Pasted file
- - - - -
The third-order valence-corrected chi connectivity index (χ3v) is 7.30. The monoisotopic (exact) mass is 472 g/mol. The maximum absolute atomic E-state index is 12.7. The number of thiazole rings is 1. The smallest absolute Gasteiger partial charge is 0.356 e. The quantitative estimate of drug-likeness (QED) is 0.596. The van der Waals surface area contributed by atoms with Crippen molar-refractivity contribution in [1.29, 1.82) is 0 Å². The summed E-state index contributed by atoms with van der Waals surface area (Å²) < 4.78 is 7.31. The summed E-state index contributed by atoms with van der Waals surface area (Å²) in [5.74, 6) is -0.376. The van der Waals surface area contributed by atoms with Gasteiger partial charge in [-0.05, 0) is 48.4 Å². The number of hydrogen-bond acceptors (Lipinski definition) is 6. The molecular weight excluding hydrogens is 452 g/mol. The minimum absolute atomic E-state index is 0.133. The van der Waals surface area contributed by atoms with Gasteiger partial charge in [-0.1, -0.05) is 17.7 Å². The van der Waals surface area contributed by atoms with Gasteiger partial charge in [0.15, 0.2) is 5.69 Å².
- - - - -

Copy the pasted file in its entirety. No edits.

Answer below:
The third-order valence-corrected chi connectivity index (χ3v) is 7.30. The monoisotopic (exact) mass is 472 g/mol. The maximum absolute atomic E-state index is 12.7. The number of thiazole rings is 1. The smallest absolute Gasteiger partial charge is 0.356 e. The quantitative estimate of drug-likeness (QED) is 0.596. The van der Waals surface area contributed by atoms with Crippen molar-refractivity contribution in [1.29, 1.82) is 0 Å². The summed E-state index contributed by atoms with van der Waals surface area (Å²) < 4.78 is 7.31. The summed E-state index contributed by atoms with van der Waals surface area (Å²) in [5.74, 6) is -0.376. The van der Waals surface area contributed by atoms with Gasteiger partial charge in [-0.05, 0) is 48.4 Å². The number of hydrogen-bond acceptors (Lipinski definition) is 6. The molecular weight excluding hydrogens is 452 g/mol. The minimum absolute atomic E-state index is 0.133. The van der Waals surface area contributed by atoms with Gasteiger partial charge in [-0.1, -0.05) is 17.7 Å². The van der Waals surface area contributed by atoms with Gasteiger partial charge in [0.15, 0.2) is 5.69 Å².